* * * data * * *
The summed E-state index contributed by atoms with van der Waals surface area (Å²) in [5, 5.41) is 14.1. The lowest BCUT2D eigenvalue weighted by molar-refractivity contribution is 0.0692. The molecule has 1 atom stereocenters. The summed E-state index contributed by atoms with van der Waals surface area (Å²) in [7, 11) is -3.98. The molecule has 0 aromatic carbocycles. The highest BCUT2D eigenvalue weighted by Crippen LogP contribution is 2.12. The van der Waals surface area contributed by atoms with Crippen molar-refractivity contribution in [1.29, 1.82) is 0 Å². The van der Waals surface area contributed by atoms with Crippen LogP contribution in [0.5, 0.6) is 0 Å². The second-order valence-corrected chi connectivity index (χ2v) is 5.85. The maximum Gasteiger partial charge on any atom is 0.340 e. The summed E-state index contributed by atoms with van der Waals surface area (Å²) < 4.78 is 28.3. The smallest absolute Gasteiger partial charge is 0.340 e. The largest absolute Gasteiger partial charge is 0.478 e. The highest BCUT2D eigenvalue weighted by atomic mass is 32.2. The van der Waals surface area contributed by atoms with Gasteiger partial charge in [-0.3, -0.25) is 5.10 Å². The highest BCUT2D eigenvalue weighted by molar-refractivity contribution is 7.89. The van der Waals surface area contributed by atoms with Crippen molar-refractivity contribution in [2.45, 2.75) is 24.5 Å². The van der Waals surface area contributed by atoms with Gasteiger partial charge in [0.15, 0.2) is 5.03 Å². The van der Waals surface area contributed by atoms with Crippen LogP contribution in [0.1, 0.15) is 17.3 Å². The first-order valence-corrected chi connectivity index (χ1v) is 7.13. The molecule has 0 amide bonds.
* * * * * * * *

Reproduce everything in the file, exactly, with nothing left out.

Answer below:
The summed E-state index contributed by atoms with van der Waals surface area (Å²) in [5, 5.41) is 14.1. The lowest BCUT2D eigenvalue weighted by molar-refractivity contribution is 0.0692. The molecule has 1 atom stereocenters. The summed E-state index contributed by atoms with van der Waals surface area (Å²) in [7, 11) is -3.98. The molecule has 0 aromatic carbocycles. The highest BCUT2D eigenvalue weighted by Crippen LogP contribution is 2.12. The van der Waals surface area contributed by atoms with Crippen molar-refractivity contribution in [1.29, 1.82) is 0 Å². The van der Waals surface area contributed by atoms with Crippen LogP contribution in [0.5, 0.6) is 0 Å². The second-order valence-corrected chi connectivity index (χ2v) is 5.85. The maximum Gasteiger partial charge on any atom is 0.340 e. The summed E-state index contributed by atoms with van der Waals surface area (Å²) < 4.78 is 28.3. The smallest absolute Gasteiger partial charge is 0.340 e. The largest absolute Gasteiger partial charge is 0.478 e. The highest BCUT2D eigenvalue weighted by atomic mass is 32.2. The van der Waals surface area contributed by atoms with Gasteiger partial charge in [-0.3, -0.25) is 5.10 Å². The highest BCUT2D eigenvalue weighted by molar-refractivity contribution is 7.89. The van der Waals surface area contributed by atoms with Crippen molar-refractivity contribution in [2.45, 2.75) is 24.5 Å². The van der Waals surface area contributed by atoms with Gasteiger partial charge in [0.15, 0.2) is 5.03 Å². The van der Waals surface area contributed by atoms with Crippen LogP contribution in [0.1, 0.15) is 17.3 Å². The first-order valence-corrected chi connectivity index (χ1v) is 7.13. The molecule has 0 amide bonds.